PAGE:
Create and display an email

Discussion in 'Python' started by Adam Endicott, Sep 14, 2005.

  1. I've got a wxPython based windows GUI application that takes some input
    and creates a PDF file output. At the end, I need to create an email
    message with this pdf file attached ready for the user to just hit
    "send". I don't want to actually send the email automatically, I just
    want to pop up a message in the default mail program that's ready to go
    (partially because the person might not be online when the email is
    created, this way they could just put it in their Outlook outbox).

    I can't figure out how to do this. I've tried using
    webbrowser.open('mailto:...'), which works, except that I can't add an
    attachment that way (at least I haven't been successful). And I don't
    know any other way to open up a message in the default mail program.

    There has to be something obvious that I'm missing here. Any
    suggestions?
    Adam Endicott, Sep 14, 2005
    #1
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  2. Adam Endicott

    Will McGugan Guest

    Adam Endicott wrote:
    > I've got a wxPython based windows GUI application that takes some input
    > and creates a PDF file output. At the end, I need to create an email
    > message with this pdf file attached ready for the user to just hit
    > "send". I don't want to actually send the email automatically, I just
    > want to pop up a message in the default mail program that's ready to go
    > (partially because the person might not be online when the email is
    > created, this way they could just put it in their Outlook outbox).
    >
    > I can't figure out how to do this. I've tried using
    > webbrowser.open('mailto:...'), which works, except that I can't add an
    > attachment that way (at least I haven't been successful). And I don't
    > know any other way to open up a message in the default mail program.
    >
    > There has to be something obvious that I'm missing here. Any
    > suggestions?
    >


    I dont think there is anything in the standard library to help you here.
    Windows has an api called 'MAPI' which does this sort of thing. There
    may be bindings to it somewhere, or you could create your own with
    ctypes. I sure you will find something now you know what to google for..

    Will McGugan
    --
    http://www.willmcgugan.com
    "".join({'*':'@','^':'.'}.get(c,0) or chr(97+(ord(c)-84)%26) for c in
    "jvyy*jvyyzpthtna^pbz")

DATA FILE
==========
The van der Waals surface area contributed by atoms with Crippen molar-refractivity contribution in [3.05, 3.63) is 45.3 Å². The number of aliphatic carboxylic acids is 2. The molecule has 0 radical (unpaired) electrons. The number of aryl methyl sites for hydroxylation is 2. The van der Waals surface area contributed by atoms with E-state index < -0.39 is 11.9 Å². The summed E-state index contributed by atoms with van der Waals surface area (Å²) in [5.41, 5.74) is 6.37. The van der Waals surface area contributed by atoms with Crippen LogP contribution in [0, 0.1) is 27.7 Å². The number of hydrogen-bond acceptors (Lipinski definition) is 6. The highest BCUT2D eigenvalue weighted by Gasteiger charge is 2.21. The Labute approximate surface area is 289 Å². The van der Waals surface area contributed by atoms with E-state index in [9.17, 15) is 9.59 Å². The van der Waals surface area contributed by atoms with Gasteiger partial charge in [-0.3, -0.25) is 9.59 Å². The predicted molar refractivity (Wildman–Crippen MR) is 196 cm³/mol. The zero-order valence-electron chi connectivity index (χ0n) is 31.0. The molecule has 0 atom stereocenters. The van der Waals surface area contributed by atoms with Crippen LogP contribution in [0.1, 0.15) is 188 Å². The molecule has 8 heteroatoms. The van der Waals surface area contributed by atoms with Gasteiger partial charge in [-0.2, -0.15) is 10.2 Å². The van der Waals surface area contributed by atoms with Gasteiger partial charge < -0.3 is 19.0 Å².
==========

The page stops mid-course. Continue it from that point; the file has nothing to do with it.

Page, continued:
Will McGugan, Sep 15, 2005
    #2
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  3. Thanks for the MAPI suggestion. I did a bit more googling, and combined
    a few things, along with some trial and error to come up with something
    that works. Here it is for posterity:

    ================================
    import win32com.client
    olMailItem = 0x0
    obj = win32com.client.Dispatch("Outlook.Application.11")
    newMail = obj.CreateItem(olMailItem)
    newMail.Subject = 'A subject line'
    newMail.Body = 'Body, wonderful body'
    newMail.To = ''
    filename = r'c:\test.txt'
    newMail.Attachments.Add(filename)
    newMail.Display()
    ================================

    Everything I saw just had "Outlook.Application" on line 3, but that was
    giving me an error:

    pywintypes.com_error: (-2147221005, 'Invalid class string', None, None)

    Looking in the makepy generated file for Outlook, I saw:

    # This CoClass is known by the name 'Outlook.Application.11'

    referring to the Application class. So I tried that and it worked. I
    assume that the number will need to be changed for different versions
    of Outlook, or perhaps is only necessary for 11 (11+?).

    The other thing to note is that this still gave me an error:

    pywintypes.com_error: (-2147024770, 'The specified module could not be
    found.', None, None)

    if Outlook was not actually open and running. Also, I believe the
    filename for the attachment needs to be an absolute path. But with
    Outlook open, this code works and displays an email message with the
    specified Subject, Body, addressee, and attachment.

    Hopefully somebody else can find this useful.
    Adam Endicott, Sep 15, 2005
    #3
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